The result was never under question; the manner in which Karan Rastogi would stand up to the challenge of top seed Rafael Nadal was what mattered.
Rastogi, four months younger to Nadal, had said on Tuesday after setting up the clash with the French Open champion that it was about time he raised his game to the next level.
The Mumbai lad showed he was ready as he went down fighting 6-4, 6-1 to Nadal in the second round of the Chennai Open on Thursday.
The difference was apparent when the two stepped onto the court.
Rastogi, wearing regular Nike apparel, came out nervously trying to block out the noise that reverberated in the stadium.
Nadal, with his stylish custom-made fluorescent yellow t-shirt and olive green capris, came out waving to the crowd, and was jumping and zipping on court before starting his warm-up.
At 20, Rastogi is ranked number 497 in the world, his biggest claim to fame is a semi-final appearance at the Junior Australian Open.
Also at 20, Nadal has already won two French Open championships and is ranked number two in the world.
In the biggest match of his career so far, Rastogi stepped up his game and did not let the Spaniard run him over. He was at the receiving end of Nadal's heavy ground strokes, but the Indian showed a lot of gumption to match the pace and kept the ball in play. He dropped just one point in his first service game and a fist pump signalled that Rastogi was ready for the battle.
He ran hard, returned almost everything Nadal threw at him, hit the ball deep and gave just as much as he could in the first set.
"In the first set I just wanted to prove to myself that I am good enough to play at this level," said Rastogi.
"I think I played better than I expected; I mean when I went on to the court I was just hoping not to be kicked badly. But I served well, had only one double fault, that too towards the end (in the last game). I was happy with my ground strokes; I think I matched him there."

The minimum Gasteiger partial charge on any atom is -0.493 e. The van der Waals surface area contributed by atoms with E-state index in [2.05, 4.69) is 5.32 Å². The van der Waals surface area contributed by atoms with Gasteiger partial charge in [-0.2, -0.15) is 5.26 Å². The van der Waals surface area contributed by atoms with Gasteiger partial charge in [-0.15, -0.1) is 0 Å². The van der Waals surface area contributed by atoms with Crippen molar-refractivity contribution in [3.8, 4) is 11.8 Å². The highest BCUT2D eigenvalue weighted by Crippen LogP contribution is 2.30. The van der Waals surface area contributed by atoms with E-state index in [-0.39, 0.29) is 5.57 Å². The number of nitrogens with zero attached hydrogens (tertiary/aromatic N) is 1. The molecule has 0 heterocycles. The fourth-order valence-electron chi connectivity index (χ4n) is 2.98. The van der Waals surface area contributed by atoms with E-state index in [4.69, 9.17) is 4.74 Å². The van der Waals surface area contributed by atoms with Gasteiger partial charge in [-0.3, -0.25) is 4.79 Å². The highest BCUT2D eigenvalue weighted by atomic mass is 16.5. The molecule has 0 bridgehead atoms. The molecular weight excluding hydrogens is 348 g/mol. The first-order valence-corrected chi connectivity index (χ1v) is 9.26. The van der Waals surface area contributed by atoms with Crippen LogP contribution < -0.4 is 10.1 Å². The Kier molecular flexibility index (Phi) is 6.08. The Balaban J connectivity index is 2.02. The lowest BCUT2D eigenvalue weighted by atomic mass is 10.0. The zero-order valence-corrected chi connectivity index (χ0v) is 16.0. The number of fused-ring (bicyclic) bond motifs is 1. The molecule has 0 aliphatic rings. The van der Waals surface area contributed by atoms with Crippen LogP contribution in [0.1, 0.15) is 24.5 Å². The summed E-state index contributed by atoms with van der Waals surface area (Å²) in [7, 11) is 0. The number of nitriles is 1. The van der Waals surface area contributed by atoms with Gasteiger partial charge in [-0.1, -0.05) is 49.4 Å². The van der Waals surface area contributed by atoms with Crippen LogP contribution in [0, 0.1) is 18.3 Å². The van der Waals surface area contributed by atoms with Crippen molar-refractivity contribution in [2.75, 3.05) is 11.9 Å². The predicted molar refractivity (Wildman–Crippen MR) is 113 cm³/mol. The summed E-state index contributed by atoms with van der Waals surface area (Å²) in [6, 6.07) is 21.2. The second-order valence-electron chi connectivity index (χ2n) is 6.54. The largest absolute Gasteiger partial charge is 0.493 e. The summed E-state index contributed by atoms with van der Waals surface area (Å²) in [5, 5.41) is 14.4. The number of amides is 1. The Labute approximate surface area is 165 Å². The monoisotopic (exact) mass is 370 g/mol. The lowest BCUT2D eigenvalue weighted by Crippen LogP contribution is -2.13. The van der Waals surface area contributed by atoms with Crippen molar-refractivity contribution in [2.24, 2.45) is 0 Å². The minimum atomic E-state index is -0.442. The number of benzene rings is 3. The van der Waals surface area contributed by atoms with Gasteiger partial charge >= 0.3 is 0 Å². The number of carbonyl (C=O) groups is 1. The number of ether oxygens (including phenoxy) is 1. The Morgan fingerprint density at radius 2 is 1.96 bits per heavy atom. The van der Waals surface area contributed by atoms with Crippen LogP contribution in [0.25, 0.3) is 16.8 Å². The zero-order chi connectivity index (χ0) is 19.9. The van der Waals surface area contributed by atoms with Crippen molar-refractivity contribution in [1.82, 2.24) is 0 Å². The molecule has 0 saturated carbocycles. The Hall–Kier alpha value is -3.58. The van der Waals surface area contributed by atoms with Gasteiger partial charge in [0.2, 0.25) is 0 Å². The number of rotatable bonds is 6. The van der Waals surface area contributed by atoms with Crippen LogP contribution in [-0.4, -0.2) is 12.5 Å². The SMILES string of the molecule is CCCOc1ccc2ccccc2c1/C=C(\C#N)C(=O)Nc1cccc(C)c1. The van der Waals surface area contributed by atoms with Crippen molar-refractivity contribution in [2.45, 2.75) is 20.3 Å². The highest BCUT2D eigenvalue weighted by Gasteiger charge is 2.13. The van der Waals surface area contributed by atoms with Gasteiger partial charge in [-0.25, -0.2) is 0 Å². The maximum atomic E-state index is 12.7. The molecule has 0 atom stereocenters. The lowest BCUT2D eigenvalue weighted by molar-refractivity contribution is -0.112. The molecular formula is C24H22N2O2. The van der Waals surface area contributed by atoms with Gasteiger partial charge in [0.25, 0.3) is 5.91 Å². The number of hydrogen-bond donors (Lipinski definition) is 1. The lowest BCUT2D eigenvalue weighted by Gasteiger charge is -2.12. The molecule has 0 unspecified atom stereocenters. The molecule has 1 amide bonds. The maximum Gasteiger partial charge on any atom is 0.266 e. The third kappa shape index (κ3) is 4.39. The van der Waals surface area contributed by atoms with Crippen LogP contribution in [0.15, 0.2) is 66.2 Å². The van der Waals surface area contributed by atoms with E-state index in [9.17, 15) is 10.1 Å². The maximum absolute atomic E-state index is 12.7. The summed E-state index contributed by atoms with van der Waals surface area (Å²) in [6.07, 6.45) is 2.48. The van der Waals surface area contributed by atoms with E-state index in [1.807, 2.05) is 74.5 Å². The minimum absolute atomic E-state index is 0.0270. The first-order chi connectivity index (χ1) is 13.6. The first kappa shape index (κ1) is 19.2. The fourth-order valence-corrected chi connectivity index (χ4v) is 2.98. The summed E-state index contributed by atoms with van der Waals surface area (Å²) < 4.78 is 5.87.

Nadal believes in grinding his opponents out; you either give up or burn out. After making sure that he at least won his service games till 4-4, Rastogi seemed to run out of gas. Drop shots, volleys, cross courts, whatever he tried, Nadal returned; even when it looked like the Indian had the point in his pocket with a winner, there he was, a bright yellow blaze knocking the ball down.
In the 10th game of the first set, Rastogi smacked a forehand down the line believing he had the winner, but Nadal stepped in, chipped the ball with heavy top spin, on which the Indian could just about touch the racquet.
After a while, Rastogi knew he was simply knocking at a wall that kept bouncing the ball in.
"I was expecting it to happen but after a while when you just see the ball coming back again, it was a little disheartening," he said.
Nadal served out the set 6-4, and punctuated the hard-earned success with his trademark fist pumps. From there on, he tightened the noose. Rastogi tried to cut the points short by approaching the net, and though he looks a lot more comfortable now with the volleys, he missed a couple of easy ones and the ploy fell short in the face of Nadal's speed.
Rastogi saved a break-point in the opening game of the second set but could not hold on to his serve after that as he lost the set 6-1 in 38 minutes.
His second serve was easily taken apart by Nadal as it just sat up in mid-court.
Rastogi, winning 79 per cent of his points on second serve, managed only 33 per cent in the second set. He finally caved in, with Nadal getting stronger by every point, but walked out of the court with his head held high.
"It was a nice match for him," said Nadal after the game. "He was playing with zero pressure; he has a very good backhand and is fast on court. He needs more matches at this level to improve."
The Spaniard though wasn't very happy with his form and said he needs to make lesser mistakes in the coming season to stay on top of his game.
Earlier, Stefan Koubek of Austria knocked out former champion and seventh seed Paradorn Srichaphan to enter the quarter-finals. He needed only 48 minutes to oust the struggling Thai, winning the second round match 6-1, 6-2.
Also progressing to the quarter-finals were Fabrice Santoro of France and Italy's Davide Sanguinetti.
Santoro, who pulled out of the doubles on Wednesday, beat Germany's Bjorn Phau 6-4, 6-2 while Sanguinetti upset the eighth seed Nicholas Mahut 7-6, (6), 3-6, 6-3.
The Italian will face top seed Rafael Nadal while Santoro will take on Xavier Malisse.
France's Julien Benneateau beat Igor Andreev 7-6, 6-2 later in the day to take the final quarter-final berth.